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The NFL Considers Cannabis as an Alternative to Opioids for Pain Management

March 16, 2021 10:30 am ET Estimated Read Time: 4 Minutes
The NFL Considers Cannabis as an Alternative to Opioids for Pain Management

Professional athletes deal with a lot of physical wear and tear. They put their bodies through the grind. And those who play contact sports, like football, are particularly prone to painful and lasting injury. Common football injuries include ligament tears, shoulder dislocations, and damage to the knees, ankles, and other joints. Though these athletes are physically strong and generally capable of healing at a quick rate, the damage they take has the potential to leave them in a state of chronic pain. For that reason, the NFL takes issues of athlete pain management seriously. The League has specific standards to which every player and every team must adhere when it comes to managing pain.

In the past, pain management options have included opioids. But because of the risk of dependence inherent in the use of opioids as treatment, the NFL has a vested interest in finding other methods of combating pain—especially chronic pain—among its players.

The NFL Files a Request for Information

In February of this year, in the interest of moving toward better overall player health, the NFL filed a Request for Information (RFI) about pain management as it related to athletics and athletic performance. Though the request was fairly open-ended, the NFL did give suggestions as to the kind of information that would be welcome. Specifically, they mentioned non-pharmacological pain interventions, including CBD. They’re also seeking any information as to what the overall impact of CBD use might be on the body of an athlete, or on his athletic performance.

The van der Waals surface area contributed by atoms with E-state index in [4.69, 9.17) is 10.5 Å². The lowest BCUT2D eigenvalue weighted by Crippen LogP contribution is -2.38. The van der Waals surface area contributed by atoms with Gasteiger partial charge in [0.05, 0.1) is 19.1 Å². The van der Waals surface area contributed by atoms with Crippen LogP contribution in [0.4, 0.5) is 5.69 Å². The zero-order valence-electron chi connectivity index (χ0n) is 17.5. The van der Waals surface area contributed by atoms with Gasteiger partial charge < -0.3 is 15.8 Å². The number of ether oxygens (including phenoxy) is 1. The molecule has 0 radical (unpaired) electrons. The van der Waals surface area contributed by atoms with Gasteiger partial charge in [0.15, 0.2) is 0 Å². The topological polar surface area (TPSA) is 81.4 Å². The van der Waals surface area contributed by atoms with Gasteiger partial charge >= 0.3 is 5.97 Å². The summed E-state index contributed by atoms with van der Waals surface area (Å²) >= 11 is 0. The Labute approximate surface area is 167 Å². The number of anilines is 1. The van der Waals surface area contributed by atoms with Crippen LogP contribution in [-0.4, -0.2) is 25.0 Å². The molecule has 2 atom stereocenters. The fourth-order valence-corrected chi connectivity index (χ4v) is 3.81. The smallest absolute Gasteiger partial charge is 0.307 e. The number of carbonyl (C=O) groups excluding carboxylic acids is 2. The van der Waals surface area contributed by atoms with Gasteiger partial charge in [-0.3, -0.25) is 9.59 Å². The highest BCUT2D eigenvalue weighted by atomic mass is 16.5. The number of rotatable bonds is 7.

The NFL’s Pain Management Committee (PMC) has in the past expressed interest and is now following through, on finding alternatives to opioids to help manage pain among players in order to minimize the risks of dependence. 

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A Request for Information is a promising development, but it is not actually a promise. It must be noted that, although the NFL’s PMC is making the effort to learn more about the various pain management techniques it might offer to its players, it has not yet dedicated any money to the pursuit. No studies have been commissioned. We hope the PMC will continue to follow through on this line of questioning by finding a worthy study and funding it, allowing new information about cannabis to come to light. If that does happen, it’s likely that the NFL’s quest for knowledge will benefit not only football players but the rest of us as well

What Information Will Be Found?

Assuming a study does take place, we can certainly hazard a guess at what kind of information will be found. That’s because the NFL isn’t the first organization to investigate the idea of replacing opioid treatments with cannabis. 

A 2019 study conducted by chronic pain specialist Dr. Kevin Rod, published in the American Journal of Psychiatry, instructed patients to taper their daily opioid doses in exchange for increasing doses of cannabis. Over 75% of the study’s participants decreased their overall opioid use by the time the study ended, and 25% of the participants ceased using opioids at all. Another study, conducted last year, found that 40% of its chronic pain patients were successfully able to replace opioids with medical cannabis.

Obviously, these numbers are not perfect, and we’d like to see a study in which every participant was successfully able to make the switch. Still, it’s encouraging news and should make the NFL feel hopeful that there is good information out there that will help them and their players. Any time we can replace opioid treatment with cannabis, eliminating the risk of life-destroying dependence, we have to count it as a win.  

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